audiologist


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audiologist

 [aw″de-ol´o-jist]
an allied health professional specializing in audiology, who provides services that include evaluation of hearing function to detect hearing impairment and, if there is a hearing disorder, to determine the anatomical site involved and its cause; selection of appropriate hearing aids; and training in lip reading, hearing aid use, and maintenance of normal speech.

au·di·ol·o·gist

(aw'dē-ol'ōjist),
A specialist in evaluation and rehabilitation of patients whose communication disorders stem in whole or in part from hearing impairment.

audiologist

a health professional with graduate education in normal hearing processes and hearing loss, who detects and evaluates hearing loss, and who determines how a client can best make use of remaining hearing. If a client can benefit from assistive listening devices such as hearing aids, the audiologist assists with the selection, fitting, and training in their use. See also speech-language pathologist.

audiologist

A healthcare professional trained to identify and measure hearing impairments and related disorders—e.g., balance or vestibular disorders and tinnitus—and rehabilitate patients with impaired hearing and related disorders.

audiologist

Audiology A non-MD health care professional trained to identify and measure hearing impairment and related disorders–eg, balance or vestibular disorders and tinnitus, and rehabilitate Pts with impaired hearing and related disorders; audiologists use various tests and procedures to assess hearing and balance Salary $52K + 6% bonus. See Speech pathology.

au·di·ol·o·gist

(aw'dē-ol'ŏ-jist)
A specialist in evaluation and rehabilitation of those whose communication disorders center in whole or in part in the hearing function.

audiologist

A specialist in the diagnosis and treatment of defects of hearing.

Audiologist

A person with a degree and/or certification in the areas of identification and measurement of hearing impairments and rehabilitation of those with hearing problems.
Mentioned in: Hearing Aids

au·di·ol·o·gist

(aw'dē-ol'ŏ-jist)
A specialist in evaluation and rehabilitation of patients whose communication disorders stem in whole or in part from hearing impairment.

audiologist,

n individual trained to identify, diagnose, measure, and rehabilitate hearing impairments.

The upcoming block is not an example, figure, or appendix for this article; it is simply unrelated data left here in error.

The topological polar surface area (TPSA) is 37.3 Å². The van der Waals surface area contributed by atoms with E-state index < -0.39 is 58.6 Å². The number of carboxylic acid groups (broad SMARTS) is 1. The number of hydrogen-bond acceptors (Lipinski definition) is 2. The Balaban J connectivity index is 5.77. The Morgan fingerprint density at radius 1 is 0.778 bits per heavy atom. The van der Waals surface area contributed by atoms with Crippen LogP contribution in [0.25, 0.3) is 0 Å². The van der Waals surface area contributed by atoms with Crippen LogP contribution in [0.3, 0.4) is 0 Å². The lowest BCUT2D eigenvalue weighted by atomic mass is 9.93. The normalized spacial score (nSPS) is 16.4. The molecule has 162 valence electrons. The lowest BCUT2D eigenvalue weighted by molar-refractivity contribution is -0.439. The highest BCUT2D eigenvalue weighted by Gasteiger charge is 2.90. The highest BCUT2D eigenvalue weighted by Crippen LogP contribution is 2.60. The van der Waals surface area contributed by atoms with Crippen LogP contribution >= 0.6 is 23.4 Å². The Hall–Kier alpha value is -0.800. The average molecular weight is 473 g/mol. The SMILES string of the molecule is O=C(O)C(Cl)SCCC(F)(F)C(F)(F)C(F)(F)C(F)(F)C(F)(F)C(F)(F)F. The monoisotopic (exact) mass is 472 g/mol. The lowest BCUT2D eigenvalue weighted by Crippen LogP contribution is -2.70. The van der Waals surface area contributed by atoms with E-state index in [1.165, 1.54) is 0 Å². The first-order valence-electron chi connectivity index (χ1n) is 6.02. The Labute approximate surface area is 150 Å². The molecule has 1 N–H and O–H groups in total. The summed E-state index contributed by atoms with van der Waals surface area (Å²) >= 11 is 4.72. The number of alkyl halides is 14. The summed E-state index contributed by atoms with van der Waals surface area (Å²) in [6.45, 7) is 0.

References in periodicals archive ?
Now is the time for audiologists to analyze their pricing model to ensure it is in the best interest of their business.
The three PATM audiologists therefore did not represent true clinical practice whereby an audiologist comfortable with leading workshops and motivated to patiently administer specialized counseling would be selected to provide tinnitus management.
5StarMax also points out that this is an excellent audiologist marketing strategy, costing nothing but a little time and effort in its entirety.
Once the audiologist confirms the degree of hearing loss, she assists the child in maximizing any residual hearing.
Daisy Monticelli, whose 5-year-old daughter Marenpreviously had received mapping services in Eugene, said she now takes her daughter to Portland to see an educational audiologist, who works primarily with children with cochlear implants.
Audiologists like Farrell are engaged in the scientific study of hearing and help to prevent and assess hearing disorders, as well as fit and dispense amplification systems such as hearing aids.
I didn't know which path to take, and was considering going back into full-time education when I saw an advert about opportunities to train as a hearing aid audiologist with Scrivens.
An audiologist is a hearing health professional who identifies and measures hearing loss and will perform a hearing test to assess the type and degree of loss.
The consuiting audiologist contacted manufacturers and obtained the registered owner of the unclaimed hearing aids in our possession.
The primary rehabilitation approach for older persons with hearing loss is fitting with amplification and/or assistive listening devices (ALD's) and counseling; ironically, only a small percentage of these individuals seek the services of an audiologist to obtain amplification, ALD's, or aural rehabilitation, while most passively accept that hearing loss is a part of aging and that treatment is unavailable.
He has decades of experience in academia including influential roles at Northwestern University, Vanderbilt University and the University of Minnesota Medical School, where he was the first audiologist in the state to openly dispense hearing aids.
Glaser, an audiologist who runs a practice management consulting firm for healthcare practitioners, and Traynor, an audiologist and practice manager who teaches at the U.